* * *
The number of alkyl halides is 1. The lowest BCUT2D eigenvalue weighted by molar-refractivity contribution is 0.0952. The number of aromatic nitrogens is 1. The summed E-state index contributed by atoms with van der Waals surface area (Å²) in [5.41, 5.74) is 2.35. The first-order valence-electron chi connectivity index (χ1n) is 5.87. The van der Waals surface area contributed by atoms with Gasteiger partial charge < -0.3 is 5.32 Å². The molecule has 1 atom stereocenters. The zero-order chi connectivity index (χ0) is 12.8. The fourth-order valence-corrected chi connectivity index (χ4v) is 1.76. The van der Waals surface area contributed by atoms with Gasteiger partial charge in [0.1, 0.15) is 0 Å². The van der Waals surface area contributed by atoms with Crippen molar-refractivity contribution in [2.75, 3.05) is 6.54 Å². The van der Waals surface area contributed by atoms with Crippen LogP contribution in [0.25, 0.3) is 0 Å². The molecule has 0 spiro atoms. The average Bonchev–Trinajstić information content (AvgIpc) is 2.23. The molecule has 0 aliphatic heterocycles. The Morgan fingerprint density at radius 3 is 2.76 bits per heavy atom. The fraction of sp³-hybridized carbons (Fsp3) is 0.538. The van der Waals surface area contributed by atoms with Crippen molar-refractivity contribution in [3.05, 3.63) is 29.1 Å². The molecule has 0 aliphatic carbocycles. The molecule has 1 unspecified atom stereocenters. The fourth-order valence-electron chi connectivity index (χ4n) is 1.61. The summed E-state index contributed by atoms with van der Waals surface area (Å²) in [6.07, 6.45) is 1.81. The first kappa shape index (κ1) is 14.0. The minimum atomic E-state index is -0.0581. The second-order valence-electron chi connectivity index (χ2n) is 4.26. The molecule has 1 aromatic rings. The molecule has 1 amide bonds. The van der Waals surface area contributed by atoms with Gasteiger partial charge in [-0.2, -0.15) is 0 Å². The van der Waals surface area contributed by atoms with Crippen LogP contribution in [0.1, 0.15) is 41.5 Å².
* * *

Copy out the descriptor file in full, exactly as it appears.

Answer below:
The number of alkyl halides is 1. The lowest BCUT2D eigenvalue weighted by molar-refractivity contribution is 0.0952. The number of aromatic nitrogens is 1. The summed E-state index contributed by atoms with van der Waals surface area (Å²) in [5.41, 5.74) is 2.35. The first-order valence-electron chi connectivity index (χ1n) is 5.87. The van der Waals surface area contributed by atoms with Gasteiger partial charge < -0.3 is 5.32 Å². The molecule has 1 atom stereocenters. The zero-order chi connectivity index (χ0) is 12.8. The fourth-order valence-corrected chi connectivity index (χ4v) is 1.76. The van der Waals surface area contributed by atoms with Gasteiger partial charge in [0.1, 0.15) is 0 Å². The van der Waals surface area contributed by atoms with Crippen molar-refractivity contribution in [2.75, 3.05) is 6.54 Å². The van der Waals surface area contributed by atoms with Crippen LogP contribution in [0.25, 0.3) is 0 Å². The molecule has 0 spiro atoms. The average Bonchev–Trinajstić information content (AvgIpc) is 2.23. The molecule has 0 aliphatic heterocycles. The Morgan fingerprint density at radius 3 is 2.76 bits per heavy atom. The fraction of sp³-hybridized carbons (Fsp3) is 0.538. The van der Waals surface area contributed by atoms with Crippen molar-refractivity contribution in [3.05, 3.63) is 29.1 Å². The molecule has 0 aliphatic carbocycles. The molecule has 1 unspecified atom stereocenters. The fourth-order valence-electron chi connectivity index (χ4n) is 1.61. The summed E-state index contributed by atoms with van der Waals surface area (Å²) in [6.07, 6.45) is 1.81. The first kappa shape index (κ1) is 14.0. The minimum atomic E-state index is -0.0581. The second-order valence-electron chi connectivity index (χ2n) is 4.26. The molecule has 1 aromatic rings. The molecule has 1 amide bonds. The van der Waals surface area contributed by atoms with Gasteiger partial charge in [-0.2, -0.15) is 0 Å². The van der Waals surface area contributed by atoms with Crippen LogP contribution in [0.1, 0.15) is 41.5 Å².